“The fact that it is almost not replaceable makes it more valuable,” she said. “They do not want anyone to come visit and say, ‘Oh, I’ve seen a home that looks like this before.’ They want theirs to be the only one that there is — there’s no one else that has anything that really looks like this.”
For instance, one such ultra-high-end home Forster Jones has encountered before has a surgery center built into it so that if any resident needs a medical procedure done, it can be done in the privacy of the home, out of reach from prying eyes.
“It’s all about differentiation,” Sykes said. “If that means a 100-car garage, that becomes a selling point. If that means you have a sunset pool and a sunrise pool and a jacuzzi off of the master as well as an entertaining area … all of those types of things.”
Whether it’s the name of the architect or a former owner of historical significance, Forster Jones said the pedigree associated with the home is another factor that helps push it into ultra-high-end territory.
“Having a name brand architect that’s well-regarded is important,” she said. “It’s the pedigree, it’s the architect. It’s the history, if it’s an older estate, the history of who lived there, who visited the property.”
Sykes clarified that typically, at the approximately $150 million level, homes either fall into two opposite ends of the spectrum, where they’re either brand new and breaking barriers in design (like “The One”), or ornate, old properties that have historical significance (like the Playboy Mansion).
“You’re looking at really two extremes,” she said. “One is something that is ultra-historic and really has a story, it’s part of the culture, and it’s a pinnacle of a community. Or, you’re looking at brand new construction that really pushes the limit of what we can do engineering-wise in 2022.”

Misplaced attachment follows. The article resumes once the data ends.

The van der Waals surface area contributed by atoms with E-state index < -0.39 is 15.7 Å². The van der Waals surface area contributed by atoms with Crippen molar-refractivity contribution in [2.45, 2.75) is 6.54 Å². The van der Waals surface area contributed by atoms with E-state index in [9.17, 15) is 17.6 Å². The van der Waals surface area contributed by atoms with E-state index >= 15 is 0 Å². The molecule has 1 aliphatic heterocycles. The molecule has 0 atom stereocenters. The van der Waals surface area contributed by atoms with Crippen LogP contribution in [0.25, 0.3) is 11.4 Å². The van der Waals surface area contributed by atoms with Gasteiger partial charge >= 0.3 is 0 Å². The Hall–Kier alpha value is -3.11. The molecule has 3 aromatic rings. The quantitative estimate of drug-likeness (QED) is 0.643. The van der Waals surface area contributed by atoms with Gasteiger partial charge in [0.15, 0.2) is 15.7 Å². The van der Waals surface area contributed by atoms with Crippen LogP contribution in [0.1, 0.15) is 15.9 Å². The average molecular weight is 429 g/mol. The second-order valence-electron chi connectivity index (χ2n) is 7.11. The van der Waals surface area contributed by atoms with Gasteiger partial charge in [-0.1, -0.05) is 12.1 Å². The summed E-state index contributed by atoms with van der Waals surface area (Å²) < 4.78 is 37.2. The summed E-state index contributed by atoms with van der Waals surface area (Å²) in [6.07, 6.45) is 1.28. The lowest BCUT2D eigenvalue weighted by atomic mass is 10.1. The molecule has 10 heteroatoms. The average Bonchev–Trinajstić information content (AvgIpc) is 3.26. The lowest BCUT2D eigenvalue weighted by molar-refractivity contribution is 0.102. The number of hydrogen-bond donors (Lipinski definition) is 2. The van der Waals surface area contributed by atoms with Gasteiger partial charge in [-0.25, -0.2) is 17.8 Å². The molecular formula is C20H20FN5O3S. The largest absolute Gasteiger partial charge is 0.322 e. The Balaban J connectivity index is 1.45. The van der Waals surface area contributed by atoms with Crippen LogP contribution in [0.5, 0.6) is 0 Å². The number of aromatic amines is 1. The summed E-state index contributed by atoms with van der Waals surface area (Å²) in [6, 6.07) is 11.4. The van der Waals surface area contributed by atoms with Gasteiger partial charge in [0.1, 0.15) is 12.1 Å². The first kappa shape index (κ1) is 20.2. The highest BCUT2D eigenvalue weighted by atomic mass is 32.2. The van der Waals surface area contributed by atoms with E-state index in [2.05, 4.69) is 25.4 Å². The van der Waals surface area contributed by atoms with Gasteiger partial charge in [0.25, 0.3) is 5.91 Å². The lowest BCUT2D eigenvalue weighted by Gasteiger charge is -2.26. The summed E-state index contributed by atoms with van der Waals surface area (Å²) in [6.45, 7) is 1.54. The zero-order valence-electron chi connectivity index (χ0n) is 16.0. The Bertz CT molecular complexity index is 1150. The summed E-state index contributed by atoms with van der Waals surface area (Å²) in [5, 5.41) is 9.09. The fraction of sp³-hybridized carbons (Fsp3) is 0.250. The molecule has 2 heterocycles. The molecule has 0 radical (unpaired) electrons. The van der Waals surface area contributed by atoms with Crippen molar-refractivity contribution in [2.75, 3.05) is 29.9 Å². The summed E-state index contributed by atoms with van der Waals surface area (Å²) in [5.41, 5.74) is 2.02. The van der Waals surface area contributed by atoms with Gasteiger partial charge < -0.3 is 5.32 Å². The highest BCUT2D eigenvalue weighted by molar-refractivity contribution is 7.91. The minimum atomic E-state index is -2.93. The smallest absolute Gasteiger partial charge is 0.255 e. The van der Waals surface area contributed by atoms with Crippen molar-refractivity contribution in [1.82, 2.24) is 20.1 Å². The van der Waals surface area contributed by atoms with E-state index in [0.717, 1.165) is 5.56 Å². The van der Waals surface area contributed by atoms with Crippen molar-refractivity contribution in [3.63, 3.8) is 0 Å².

“The Playboy Mansion, for $100 million, sold a couple of years ago,” Marguleas pointed out. “You have the Hearst Estate that we sold [for $63.1 million at auction in 2021]. Definitely significant. They’re irreplaceable properties that were built in the ’20s.”
Many $150 million properties in Manhattan — typically new, high-rise condos — typically get help commanding their price from foreign investors who are looking for someplace relatively safe to hold their money, Sykes said.
“They’re looking at purchasing as a safe deposit box, because they’re coming from China or Saudi Arabia or Latin America, and they’re looking for their assets to be held in a stable position, because investing in their own countries is inherently unstable,” Sykes said.
“So they may be buying a $150 million penthouse on Central Park South that could only be worth $90 million when they go to exit in a few years, but to them, that’s still a better return.”
Cody Vichinsky of Bespoke Real Estate in the Hamptons agreed that as buyers approach the $150 million level, many are looking at the property more as an asset to be invested in than a place to raise a family.
“The air is very thin [at that price point],” Vichinsky told Inman. “There’s only so many people on the planet that can obviously afford [homes more than $100 million] but wouldn’t desire to purchase them even if they have the capability to do so. So more than anything, it’s about really appealing to the investment profile at that level as an asset allocation more than it is, in my opinion, ego.”
“There’s a lot of billionaires out there who own properties, most of which do not own $100 million-plus homes,” he added. “And it’s not because they can’t afford it.”